‘Awamori’, an Alcohol Produced in Okinawa for 500 Years

Like wine, this alcohol can be left to age, and Awamori 1979 from the Seifuku Distillery was only bottled two decades later.


© Seifuku Distillery. Co.,Ltd.

‘1979’ is the name of a song (a melancholic one, of course) by The Smashing Pumpkins, but it’s also the year of the birth of this awamori. This alcoholic beverage, distilled from indica rice, was only bottled—by the famous Seifuku distillery—in 2000. The Awamori 1979 has a light, refreshing taste, and is sold at the staggering price of 239,484 Japanese Yen (roughly 2,200 euros).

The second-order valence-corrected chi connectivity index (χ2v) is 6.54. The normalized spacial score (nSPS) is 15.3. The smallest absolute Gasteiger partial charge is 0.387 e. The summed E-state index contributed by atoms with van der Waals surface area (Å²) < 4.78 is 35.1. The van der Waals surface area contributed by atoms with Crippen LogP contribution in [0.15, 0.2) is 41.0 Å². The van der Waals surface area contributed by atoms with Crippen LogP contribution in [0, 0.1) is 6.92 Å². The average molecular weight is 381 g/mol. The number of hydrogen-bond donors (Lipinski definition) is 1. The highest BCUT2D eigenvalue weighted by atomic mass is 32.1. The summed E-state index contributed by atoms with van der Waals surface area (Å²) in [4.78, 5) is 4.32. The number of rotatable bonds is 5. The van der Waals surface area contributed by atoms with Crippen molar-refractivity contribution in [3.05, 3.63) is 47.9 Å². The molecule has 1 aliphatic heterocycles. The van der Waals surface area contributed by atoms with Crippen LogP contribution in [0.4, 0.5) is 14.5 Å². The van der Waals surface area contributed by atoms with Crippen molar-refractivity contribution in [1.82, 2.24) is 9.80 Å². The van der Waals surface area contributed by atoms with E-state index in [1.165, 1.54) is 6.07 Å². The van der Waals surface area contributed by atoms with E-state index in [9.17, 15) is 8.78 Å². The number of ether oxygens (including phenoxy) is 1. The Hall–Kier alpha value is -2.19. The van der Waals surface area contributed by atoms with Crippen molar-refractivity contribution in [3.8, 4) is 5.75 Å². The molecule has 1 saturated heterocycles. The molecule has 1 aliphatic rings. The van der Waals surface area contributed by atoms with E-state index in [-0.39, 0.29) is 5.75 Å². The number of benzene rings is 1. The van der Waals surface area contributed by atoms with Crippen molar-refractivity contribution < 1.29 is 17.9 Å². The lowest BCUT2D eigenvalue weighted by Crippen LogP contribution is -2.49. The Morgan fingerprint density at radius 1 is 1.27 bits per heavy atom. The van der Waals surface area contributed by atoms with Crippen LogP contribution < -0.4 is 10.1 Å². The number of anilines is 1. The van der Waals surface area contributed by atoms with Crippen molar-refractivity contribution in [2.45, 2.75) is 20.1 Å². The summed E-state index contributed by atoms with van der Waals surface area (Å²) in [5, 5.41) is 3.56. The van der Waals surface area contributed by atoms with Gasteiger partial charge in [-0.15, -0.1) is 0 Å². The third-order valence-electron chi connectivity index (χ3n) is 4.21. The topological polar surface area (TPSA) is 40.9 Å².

A variant of the more classic shochu (a Japanese alcoholic drink made from rice or barley), awamori has been produced on the tropical archipelago of Okinawa since the 15th century. The first time you take a sip of this beverage that dates back more than 500 years, it’s quite possible that your lips will twist into an expression like that produced by drinking a very strong liquor: awamori contains 30% alcohol, and the percentage increases with age.

There are three types of awamori: ippanshu, non-aged; kusu, aged for at least three years; and hanasake, which contains 60% alcohol and is produced only on the island of Yonaguni.


More information on Awamori 1979 can be found on the Seifuku distillery’s website (only in Japanese).

© Seifuku Distillery. Co., Ltd.

© Seifuku Distillery. Co., Ltd.

© Seifuku Distillery. Co., Ltd.